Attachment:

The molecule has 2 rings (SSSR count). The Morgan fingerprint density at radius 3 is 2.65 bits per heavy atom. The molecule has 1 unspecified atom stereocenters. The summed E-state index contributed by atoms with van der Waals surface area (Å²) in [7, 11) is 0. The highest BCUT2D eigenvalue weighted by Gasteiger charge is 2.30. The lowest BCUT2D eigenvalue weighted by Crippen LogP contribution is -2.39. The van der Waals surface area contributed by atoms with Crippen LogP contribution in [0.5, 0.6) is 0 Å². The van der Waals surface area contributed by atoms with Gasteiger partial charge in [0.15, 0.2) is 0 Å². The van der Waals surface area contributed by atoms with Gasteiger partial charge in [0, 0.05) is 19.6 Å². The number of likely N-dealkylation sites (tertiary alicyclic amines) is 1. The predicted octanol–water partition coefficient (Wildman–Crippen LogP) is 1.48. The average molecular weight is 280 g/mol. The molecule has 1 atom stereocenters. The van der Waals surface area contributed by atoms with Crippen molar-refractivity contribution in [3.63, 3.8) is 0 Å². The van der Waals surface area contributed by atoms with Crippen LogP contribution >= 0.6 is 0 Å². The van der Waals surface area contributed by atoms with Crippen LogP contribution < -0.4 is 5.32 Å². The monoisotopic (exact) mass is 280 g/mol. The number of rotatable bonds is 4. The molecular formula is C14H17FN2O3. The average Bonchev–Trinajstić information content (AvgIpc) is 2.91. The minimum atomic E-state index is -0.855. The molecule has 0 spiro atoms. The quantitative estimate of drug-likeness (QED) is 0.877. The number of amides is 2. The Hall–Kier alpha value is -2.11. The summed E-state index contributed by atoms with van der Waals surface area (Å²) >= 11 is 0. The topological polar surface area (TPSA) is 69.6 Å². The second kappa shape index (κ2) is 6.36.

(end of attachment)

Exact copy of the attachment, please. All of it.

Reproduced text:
The molecule has 2 rings (SSSR count). The Morgan fingerprint density at radius 3 is 2.65 bits per heavy atom. The molecule has 1 unspecified atom stereocenters. The summed E-state index contributed by atoms with van der Waals surface area (Å²) in [7, 11) is 0. The highest BCUT2D eigenvalue weighted by Gasteiger charge is 2.30. The lowest BCUT2D eigenvalue weighted by Crippen LogP contribution is -2.39. The van der Waals surface area contributed by atoms with Crippen LogP contribution in [0.5, 0.6) is 0 Å². The van der Waals surface area contributed by atoms with Gasteiger partial charge in [0.15, 0.2) is 0 Å². The van der Waals surface area contributed by atoms with Gasteiger partial charge in [0, 0.05) is 19.6 Å². The number of likely N-dealkylation sites (tertiary alicyclic amines) is 1. The predicted octanol–water partition coefficient (Wildman–Crippen LogP) is 1.48. The average molecular weight is 280 g/mol. The molecule has 1 atom stereocenters. The van der Waals surface area contributed by atoms with Crippen molar-refractivity contribution in [3.63, 3.8) is 0 Å². The van der Waals surface area contributed by atoms with Crippen LogP contribution >= 0.6 is 0 Å². The van der Waals surface area contributed by atoms with Crippen LogP contribution < -0.4 is 5.32 Å². The monoisotopic (exact) mass is 280 g/mol. The number of rotatable bonds is 4. The molecular formula is C14H17FN2O3. The average Bonchev–Trinajstić information content (AvgIpc) is 2.91. The minimum atomic E-state index is -0.855. The molecule has 0 spiro atoms. The quantitative estimate of drug-likeness (QED) is 0.877. The number of amides is 2. The Hall–Kier alpha value is -2.11. The summed E-state index contributed by atoms with van der Waals surface area (Å²) >= 11 is 0. The topological polar surface area (TPSA) is 69.6 Å². The second kappa shape index (κ2) is 6.36.